Take stalking seriously, it can never be harmless
The good news is that now there are helplines to counsel stalked women and also to collaborate with the police to trace numbers from which offenders callcolumns Updated: Nov 05, 2016 20:28 IST
A young woman who had been relentlessly stalked was killed in broad daylight in a crowded metro station on Gurgaon. In another case a teacher was stabbed with a pair of scissors in full public view by her stalker. It was not as though she did not act when the stalking assumed threatening proportions, her family had caught hold of the stalker and even complained to the police. No one did anything, and the family concluded that the man was after harmless, that he would stop. In the metro station killing the victim had complained about the stalker. He backed off for a while only to come back with renewed vengeance and killed the woman, stabbing her over 30 times until someone hit him over the head. It was too late by then.
In Madhya Pradesh, a man pulled a tribal girl off a bus, doused her in petrol and then stabbed her to death as passengers watched, unable or unwilling to help. These are just incidents that have taken place recently. Stalking, as I mentioned last week, is a crime which is not taken seriously by the police even though the Indian Penal Code has been amended to include stalking in crimes against women. The fact that it is taken as a harmless male pastime is seen from the remark made by JD(U) leader Sharad Yadav in the Lok Sabha in 2013 during a debate on the anti-rape bill. He said, “We have all stalked women. You have to take the first step when you want to speak to a woman. A woman will never approach you. Men have to try on our own and have to talk to her with love. This is the story of the entire country. We have experienced it ourselves. We all have gone through that age, don’t forget…Romance will die out now. If a boy doesn’t look at a girl or follow her, how can romance happen?”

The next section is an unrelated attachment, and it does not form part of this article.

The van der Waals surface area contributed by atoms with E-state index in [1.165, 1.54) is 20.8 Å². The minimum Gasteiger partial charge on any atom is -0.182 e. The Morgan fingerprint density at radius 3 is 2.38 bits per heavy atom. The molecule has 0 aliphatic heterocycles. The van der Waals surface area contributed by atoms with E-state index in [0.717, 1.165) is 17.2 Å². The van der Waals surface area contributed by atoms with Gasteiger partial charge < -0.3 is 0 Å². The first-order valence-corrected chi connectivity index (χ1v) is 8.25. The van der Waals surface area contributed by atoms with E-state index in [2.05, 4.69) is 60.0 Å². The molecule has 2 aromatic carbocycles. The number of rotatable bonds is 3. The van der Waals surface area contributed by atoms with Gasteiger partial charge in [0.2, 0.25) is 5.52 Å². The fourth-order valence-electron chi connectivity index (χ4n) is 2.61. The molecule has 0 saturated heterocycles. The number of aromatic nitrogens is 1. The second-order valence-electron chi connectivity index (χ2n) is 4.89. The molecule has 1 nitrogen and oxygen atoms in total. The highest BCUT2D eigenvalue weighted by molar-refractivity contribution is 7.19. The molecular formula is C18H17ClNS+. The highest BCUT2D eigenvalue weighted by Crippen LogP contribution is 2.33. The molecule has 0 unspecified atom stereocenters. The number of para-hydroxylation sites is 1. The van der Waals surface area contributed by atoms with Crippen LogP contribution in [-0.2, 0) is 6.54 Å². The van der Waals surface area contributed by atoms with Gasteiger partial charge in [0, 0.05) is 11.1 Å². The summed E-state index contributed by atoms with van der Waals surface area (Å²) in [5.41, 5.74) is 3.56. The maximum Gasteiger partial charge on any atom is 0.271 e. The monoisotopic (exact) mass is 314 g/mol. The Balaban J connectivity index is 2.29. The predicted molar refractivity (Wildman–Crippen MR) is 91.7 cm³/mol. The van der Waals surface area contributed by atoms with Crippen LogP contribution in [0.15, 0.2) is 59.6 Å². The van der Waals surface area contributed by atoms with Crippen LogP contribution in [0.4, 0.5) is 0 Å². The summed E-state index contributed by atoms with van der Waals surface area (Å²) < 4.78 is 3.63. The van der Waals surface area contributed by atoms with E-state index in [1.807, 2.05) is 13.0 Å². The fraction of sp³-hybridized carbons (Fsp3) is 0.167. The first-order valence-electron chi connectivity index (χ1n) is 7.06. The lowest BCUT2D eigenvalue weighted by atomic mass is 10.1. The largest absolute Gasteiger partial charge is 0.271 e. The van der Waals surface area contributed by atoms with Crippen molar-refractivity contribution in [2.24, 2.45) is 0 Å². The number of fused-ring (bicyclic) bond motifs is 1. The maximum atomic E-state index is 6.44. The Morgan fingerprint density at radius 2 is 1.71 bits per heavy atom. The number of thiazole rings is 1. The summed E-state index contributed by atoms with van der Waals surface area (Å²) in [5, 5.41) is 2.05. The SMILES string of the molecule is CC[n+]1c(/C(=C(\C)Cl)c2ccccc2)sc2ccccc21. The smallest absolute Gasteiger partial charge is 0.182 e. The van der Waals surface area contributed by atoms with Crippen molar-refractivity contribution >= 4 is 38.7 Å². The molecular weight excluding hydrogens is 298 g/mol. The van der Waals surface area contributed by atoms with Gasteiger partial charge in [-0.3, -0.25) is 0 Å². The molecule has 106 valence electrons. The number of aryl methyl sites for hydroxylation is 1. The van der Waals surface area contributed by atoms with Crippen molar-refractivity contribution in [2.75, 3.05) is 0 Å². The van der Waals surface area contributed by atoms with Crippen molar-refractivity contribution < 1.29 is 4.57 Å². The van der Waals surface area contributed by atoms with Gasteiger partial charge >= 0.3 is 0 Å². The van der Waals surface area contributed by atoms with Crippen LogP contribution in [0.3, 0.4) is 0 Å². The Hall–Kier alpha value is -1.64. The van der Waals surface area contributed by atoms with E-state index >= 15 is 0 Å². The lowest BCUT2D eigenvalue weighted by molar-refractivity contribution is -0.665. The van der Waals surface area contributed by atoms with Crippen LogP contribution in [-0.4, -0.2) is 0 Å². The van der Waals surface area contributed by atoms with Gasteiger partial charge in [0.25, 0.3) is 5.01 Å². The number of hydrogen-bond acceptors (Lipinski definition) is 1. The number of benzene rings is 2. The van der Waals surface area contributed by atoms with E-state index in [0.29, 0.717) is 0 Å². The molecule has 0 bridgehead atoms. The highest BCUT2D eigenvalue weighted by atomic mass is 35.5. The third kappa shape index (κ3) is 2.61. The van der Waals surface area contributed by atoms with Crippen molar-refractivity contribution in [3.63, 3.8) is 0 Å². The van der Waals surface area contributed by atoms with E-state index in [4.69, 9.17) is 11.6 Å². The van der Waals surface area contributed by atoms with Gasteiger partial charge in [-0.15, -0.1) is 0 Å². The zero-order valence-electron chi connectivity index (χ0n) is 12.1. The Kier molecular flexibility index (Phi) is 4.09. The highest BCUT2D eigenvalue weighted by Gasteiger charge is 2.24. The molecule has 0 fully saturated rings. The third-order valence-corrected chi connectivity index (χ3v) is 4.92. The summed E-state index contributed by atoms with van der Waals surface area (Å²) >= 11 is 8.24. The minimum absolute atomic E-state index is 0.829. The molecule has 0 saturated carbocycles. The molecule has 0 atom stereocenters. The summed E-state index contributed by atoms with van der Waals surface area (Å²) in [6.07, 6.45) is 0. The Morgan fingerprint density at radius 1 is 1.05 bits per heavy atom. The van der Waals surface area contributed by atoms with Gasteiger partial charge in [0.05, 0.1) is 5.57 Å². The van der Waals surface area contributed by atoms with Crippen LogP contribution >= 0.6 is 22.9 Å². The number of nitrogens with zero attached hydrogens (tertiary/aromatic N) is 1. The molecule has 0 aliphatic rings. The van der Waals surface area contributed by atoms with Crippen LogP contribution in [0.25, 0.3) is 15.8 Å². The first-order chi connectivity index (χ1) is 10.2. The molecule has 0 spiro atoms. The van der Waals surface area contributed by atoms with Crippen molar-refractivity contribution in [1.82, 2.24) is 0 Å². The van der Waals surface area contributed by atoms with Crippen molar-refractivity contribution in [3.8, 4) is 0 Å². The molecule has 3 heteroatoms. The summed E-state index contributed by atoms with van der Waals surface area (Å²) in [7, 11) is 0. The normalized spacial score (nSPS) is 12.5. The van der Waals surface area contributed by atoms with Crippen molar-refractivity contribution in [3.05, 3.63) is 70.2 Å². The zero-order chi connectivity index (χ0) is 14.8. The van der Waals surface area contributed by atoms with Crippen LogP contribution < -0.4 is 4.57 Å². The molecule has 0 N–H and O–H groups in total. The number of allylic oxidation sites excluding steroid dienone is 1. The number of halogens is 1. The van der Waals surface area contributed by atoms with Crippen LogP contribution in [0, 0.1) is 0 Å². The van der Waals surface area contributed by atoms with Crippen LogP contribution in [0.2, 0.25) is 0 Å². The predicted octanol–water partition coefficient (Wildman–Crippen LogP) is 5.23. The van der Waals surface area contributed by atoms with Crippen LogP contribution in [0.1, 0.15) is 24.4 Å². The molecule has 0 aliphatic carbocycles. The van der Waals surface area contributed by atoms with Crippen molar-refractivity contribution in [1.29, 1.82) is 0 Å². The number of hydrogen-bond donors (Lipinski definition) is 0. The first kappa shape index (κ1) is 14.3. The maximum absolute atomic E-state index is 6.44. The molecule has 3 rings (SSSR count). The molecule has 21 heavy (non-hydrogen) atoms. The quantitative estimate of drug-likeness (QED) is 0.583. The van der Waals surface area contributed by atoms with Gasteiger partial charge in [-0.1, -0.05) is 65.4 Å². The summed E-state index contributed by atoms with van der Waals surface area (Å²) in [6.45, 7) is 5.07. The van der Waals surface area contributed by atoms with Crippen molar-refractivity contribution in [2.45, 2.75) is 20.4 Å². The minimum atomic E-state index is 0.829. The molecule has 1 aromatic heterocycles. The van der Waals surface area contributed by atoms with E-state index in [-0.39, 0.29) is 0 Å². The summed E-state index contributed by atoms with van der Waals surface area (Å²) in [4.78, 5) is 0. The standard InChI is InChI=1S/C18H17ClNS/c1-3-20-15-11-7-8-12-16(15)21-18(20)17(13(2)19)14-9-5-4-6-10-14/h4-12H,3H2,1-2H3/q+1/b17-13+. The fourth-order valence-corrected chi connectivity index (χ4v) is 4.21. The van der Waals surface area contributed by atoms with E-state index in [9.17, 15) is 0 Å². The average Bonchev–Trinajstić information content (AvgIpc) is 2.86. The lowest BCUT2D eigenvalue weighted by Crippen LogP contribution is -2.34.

Popular culture, mainly Hindi cinema, romanticises stalking. The premise in such sequences is that no means yes. And this is validated when the heroine after valiantly fending off the hero’s attentions which may include songs, pulling at her clothes, embarrassing her in public places and macho talk on the phone, gives in and falls in love with the offender. Regional cinema is no better, the hero often following the heroine, peeping into aspects of her life like a voyeur. Some of the most vulgar language and creepy stalking passing off as romance I have ever seen have been in southern films.
It is passing strange that the censors are loath to show any intimacy but seem quite content with such practices been seen as legitimate pursuit of a women even though there is a strong element of coercion and violence in it.
Stalking should never be mistaken as a sign of flattery, it is a serious crime and the offender cannot be taken lightly. Most often, the stalker does not back off, instead he is offended by any rejection by the woman and he extracts revenge. In the Gurgaon murder, the killer was offended that the woman in question did not leave her husband and marry him. Cyber stalking is also becoming a problem with men who feel thwarted trying to publicly shame the victim or threaten her in various ways. There have been instances of women committing suicide over cyber stalkers putting out information or pictures of them on the Net.
The problem is that as long as the stalker is making a nuisance of himself but not actually committing any violent act, the police tend to dismiss this as a case of unrequited love or just the usual ‘boys will be boys’. While the punishment can go up to 10 years for stalking, look at what a former home minister, the irrepressible Sushil Kumar Shinde, said about stalking. “Mistakes can happen. We will forgive you the first time, but we will punish you the second time.” What is the message the stalker gets? That he is not committing a terrible crime. He will be given a second chance.
But the good news is that now there are helplines to counsel stalked women and also to collaborate with the police to trace numbers from which offenders call. But there only a small number of women in urban areas who either know about these or can access them. The cases of stalking are going up. In 2015 there were 1,124 reported cases of stalking in Delhi, topped only by Maharashtra with 1,399. Poor law enforcement is to blame but so is public apathy. A stalked woman is often seen as somehow responsible for her plight and in the case of those who lost their lives in public attacks, people chose not to intervene until it was too late.